Adolfo Garcia's LA Drum with Crabmeat Catacones and Avocado Remoulade. Photo by natalie Root Photography

In SoFAB’s newest exhibit, New Orleans con sabor Latino, photographer Natalie Root and curator Zella Llerena have gone through the city and the surrounding areas, finding people with Latin American ties, whether it be ancestral, like Isleños Mike and Donna, first generation, like Chef Adolfo Garcia, or recent arrivals to the city. Through their research, they have found through preparing their traditional food while incorporating elements of Louisiana’s foods, a new cuisine is evolving. Some home cooks add okra to their dishes, others use grits. In professional kitchens, chefs have brought flavors of their homes to the menu while weaving them into the bounty of Louisiana produce and seafood.

This is a cultural shift that seems like it will slowly integrate itself into the food and culture of New Orleans and Louisiana, and it is important to recognize the changes that are taking place, and to give credit to those who are helping to make it happen. In the same way that Sicilians and Vietnamese have gradually introduced their foods and communities through stores and restaurants to become part of the fabric of the region’s culture, Latin Americans are poised to settle in.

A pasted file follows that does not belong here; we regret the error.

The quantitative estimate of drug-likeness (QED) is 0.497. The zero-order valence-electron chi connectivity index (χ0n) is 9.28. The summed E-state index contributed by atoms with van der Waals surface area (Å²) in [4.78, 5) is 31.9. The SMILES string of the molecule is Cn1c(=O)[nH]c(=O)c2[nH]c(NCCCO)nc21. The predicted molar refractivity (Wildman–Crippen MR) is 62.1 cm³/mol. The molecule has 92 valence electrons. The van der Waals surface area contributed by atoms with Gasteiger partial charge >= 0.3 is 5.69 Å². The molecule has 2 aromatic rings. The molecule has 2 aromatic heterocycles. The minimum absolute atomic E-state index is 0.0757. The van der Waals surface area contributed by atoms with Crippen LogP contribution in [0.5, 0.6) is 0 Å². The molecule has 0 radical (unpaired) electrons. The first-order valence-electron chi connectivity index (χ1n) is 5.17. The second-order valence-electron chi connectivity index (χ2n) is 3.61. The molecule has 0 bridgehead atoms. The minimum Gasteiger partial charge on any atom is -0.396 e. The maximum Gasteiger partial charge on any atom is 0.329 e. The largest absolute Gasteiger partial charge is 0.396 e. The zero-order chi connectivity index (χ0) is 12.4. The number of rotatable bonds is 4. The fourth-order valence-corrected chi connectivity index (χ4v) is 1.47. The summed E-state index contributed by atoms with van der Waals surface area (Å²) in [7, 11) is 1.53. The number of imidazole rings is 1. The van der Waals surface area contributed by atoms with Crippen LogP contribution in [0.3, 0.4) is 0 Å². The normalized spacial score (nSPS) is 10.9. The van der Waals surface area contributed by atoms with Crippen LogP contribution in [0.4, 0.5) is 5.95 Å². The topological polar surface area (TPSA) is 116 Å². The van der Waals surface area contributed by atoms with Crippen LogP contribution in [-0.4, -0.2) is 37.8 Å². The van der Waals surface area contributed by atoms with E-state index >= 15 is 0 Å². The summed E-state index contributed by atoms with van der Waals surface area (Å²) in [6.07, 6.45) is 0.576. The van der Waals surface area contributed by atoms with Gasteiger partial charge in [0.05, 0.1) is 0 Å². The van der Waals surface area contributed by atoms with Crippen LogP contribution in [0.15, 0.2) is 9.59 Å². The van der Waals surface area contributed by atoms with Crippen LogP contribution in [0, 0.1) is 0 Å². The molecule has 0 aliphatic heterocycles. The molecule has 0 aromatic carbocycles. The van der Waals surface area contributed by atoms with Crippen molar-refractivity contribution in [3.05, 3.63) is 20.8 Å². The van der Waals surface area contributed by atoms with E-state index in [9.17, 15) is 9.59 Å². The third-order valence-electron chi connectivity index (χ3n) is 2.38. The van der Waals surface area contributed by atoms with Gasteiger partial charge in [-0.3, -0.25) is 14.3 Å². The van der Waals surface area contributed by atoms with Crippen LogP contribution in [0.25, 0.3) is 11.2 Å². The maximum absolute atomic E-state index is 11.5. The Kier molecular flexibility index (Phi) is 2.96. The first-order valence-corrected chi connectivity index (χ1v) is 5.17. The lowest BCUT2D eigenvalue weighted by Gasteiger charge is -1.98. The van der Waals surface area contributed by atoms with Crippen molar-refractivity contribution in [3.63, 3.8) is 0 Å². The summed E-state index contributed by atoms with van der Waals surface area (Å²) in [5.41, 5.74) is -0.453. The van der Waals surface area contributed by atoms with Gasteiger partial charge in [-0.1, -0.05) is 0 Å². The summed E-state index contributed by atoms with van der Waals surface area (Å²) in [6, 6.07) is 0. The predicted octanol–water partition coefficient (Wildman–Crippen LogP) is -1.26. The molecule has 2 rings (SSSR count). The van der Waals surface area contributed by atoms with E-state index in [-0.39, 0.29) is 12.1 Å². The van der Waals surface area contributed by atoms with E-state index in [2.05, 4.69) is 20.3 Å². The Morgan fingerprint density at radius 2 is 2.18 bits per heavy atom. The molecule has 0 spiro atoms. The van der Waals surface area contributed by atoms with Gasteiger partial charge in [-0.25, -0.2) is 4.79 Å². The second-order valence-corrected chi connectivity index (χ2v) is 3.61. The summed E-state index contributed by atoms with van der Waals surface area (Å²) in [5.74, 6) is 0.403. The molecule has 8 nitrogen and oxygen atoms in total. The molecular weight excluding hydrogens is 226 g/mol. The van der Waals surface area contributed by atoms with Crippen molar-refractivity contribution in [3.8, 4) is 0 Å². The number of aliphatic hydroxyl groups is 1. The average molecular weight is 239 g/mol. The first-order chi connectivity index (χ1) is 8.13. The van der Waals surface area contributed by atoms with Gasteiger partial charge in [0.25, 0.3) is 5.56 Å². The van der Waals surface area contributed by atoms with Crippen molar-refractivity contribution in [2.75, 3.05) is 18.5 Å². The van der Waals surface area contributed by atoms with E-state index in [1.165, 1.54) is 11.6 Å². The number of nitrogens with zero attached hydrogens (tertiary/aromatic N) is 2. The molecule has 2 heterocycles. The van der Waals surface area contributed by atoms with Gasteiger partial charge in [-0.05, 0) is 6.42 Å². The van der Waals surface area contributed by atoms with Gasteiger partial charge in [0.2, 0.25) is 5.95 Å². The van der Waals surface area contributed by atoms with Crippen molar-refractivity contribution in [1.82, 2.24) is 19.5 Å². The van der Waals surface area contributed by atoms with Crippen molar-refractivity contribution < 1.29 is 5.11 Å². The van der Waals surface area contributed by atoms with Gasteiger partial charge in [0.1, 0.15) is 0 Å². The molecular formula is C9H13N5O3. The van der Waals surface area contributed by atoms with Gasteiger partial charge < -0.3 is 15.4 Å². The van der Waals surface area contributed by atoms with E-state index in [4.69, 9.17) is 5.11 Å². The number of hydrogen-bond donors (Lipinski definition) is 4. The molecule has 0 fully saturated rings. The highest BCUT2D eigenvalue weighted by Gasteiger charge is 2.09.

More reading…

Gambit’s article on Latin American Food stores: http://bestofneworleans.com/gyrobase/Content?oid=oid%3A49431

Slate’s article post-K about influx of Latin American workers: http://www.slate.com/id/2140224/entry/2140240

Rio Mar’s site and mission statement: http://www.riomarseafood.com/about-us/welcome/

John Folse’s Caldo

Prep Time: 2 Hours
Yields: 8 Servings

Ingredients:

1 pound white beans
1 pound diced ham
1 pound pickled meat or smoked sausage
1/2 cup vegetable oil
2 cups diced onions
1 cup diced celery
1 cup diced bell peppers
1/4 cup minced garlic

1 (8-ounce) can tomato sauce
1 gallon cold water
1 (15-ounce) can string beans
2 (15-ounce) cans mustard greens
2 (15-ounce) cans spinach
1 (15-ounce) can corn
1 (15-ounce) can peas
1 (15-ounce) can sweet potatoes
1 (15-ounce) can yellow squash
1 (15-ounce) can new potatoes
1 and 1/2 heads shredded cabbage2 ears corn
salt and black pepper to taste
Louisiana hot sauce to taste

Method: